To honor my friend, John B. Hightower

For more than 10 years John Hightower has been a client and an appreciated friend. Let me tell you about this remarkable man.

A graduate of Yale University, Class of 1955, John was a captain in the United States Marine Corps. He is the former executive director of the New York State Council on the Arts and director of the Museum of Modern Art (MOMA) in New York City. His life accomplishments include president of the Associated Councils of the Arts, founder and chairman of Advocates for the Arts, president of South Street Seaport Museum and executive director of the Maritime Center/Norwalk Aquarium in Connecticut. John came to the University of Virginia as director of planning and development for the arts, a position which put him geographically closer to his next leadership role.

As director of the Mariners’ Museum from 1993 to 2006, John established the $30 million USS Monitor Center, which documents the battle that changed naval warfare forever.

For those of us who regularly enjoy The Noland Trail, we sincerely appreciate the Museum’s support and maintenance, which expanded and improved during John’s tenure. All of us appreciate the wonderful sculptures throughout Newport News, knowing that John played a valuable role in their selection and placement as vice chairman, board of directors of the Newport News Public Art Foundation. We all owe John a sincere “thank you” for his contributions to the cultural improvements that help to make our community such a pleasant place to live and work.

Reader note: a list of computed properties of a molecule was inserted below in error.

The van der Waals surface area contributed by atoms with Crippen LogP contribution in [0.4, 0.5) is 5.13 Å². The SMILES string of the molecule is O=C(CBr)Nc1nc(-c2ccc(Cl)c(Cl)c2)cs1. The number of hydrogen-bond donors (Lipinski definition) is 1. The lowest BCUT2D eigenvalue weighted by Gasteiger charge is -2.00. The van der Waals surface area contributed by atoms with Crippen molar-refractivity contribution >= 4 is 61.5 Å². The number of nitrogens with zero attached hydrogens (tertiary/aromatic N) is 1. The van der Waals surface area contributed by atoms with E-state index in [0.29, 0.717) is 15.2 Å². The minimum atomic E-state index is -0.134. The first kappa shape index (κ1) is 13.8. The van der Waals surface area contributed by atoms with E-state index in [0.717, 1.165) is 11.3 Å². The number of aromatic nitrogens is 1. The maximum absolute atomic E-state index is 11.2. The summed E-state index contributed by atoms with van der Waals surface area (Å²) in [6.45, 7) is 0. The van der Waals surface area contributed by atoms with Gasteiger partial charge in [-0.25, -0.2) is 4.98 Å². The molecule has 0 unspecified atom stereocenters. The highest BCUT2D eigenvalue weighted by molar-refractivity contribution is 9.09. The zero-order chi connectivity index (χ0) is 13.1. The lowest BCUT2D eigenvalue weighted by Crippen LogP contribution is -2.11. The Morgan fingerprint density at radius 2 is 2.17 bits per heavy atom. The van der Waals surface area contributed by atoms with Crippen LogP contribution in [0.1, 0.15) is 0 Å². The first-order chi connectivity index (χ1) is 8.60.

Considering his accomplishments, John’s humble self-deprecating humor and manner set the character bar very, very high. His marriage with Marty also sets a high standard for how a compatible loving friendship/relationship should work.

Alzheimer’s has long been at the top of my most unwanted list. So I was shaken by John’s diagnosis earlier last year. Alzheimer’s places tremendous burdens on the families and caregivers and is the sixth-leading cause of death in America. It is the only cause among the top 10 without a way to prevent, predict, cure or even slow its progression. Research will change that.

While I can’t change it, I want to do something. In January 2010, I climbed Mt. Kilimanjaro (19,350 ft.) in Tanzania on the continent of Africa as a fundraiser for a local charity organization. I was struck with AMS (Acute Mountain Sickness) at the last camp before the final summit (15,358 ft.). To call it a thoroughly miserable condition is an understatement. The only remedy is to descend. The body’s need for oxygen trumps everything else. Some people are more susceptible (hopefully not me) and some are just hit at random. Like Alzheimer’s, AMS is an equal opportunity condition affecting people regardless of age, gender, physical conditioning, socioeconomic level, education, etc.

So, inspired by the problems Alzheimer’s places on families and by this diagnosis close to me, I am taking on the challenge of altitude again. This month I’m going back to Kilimanjaro. I’ll be climbing February 22–28, and progress can be followed at (DOMA is the climb identification code).

The Alzheimer’s Association is the largest private, nonprofit fund for Alzheimer’s research. My goal is to help fight this dreaded diagnosis/disease. I invite others to pledge support…not for me, not even for John, but to help find a way to keep Alzheimer’s away from you and yours. I’ll be paying my travel expenses so your support will go directly to Alzheimer’s research. I hope you will join me in going to to pledge your support.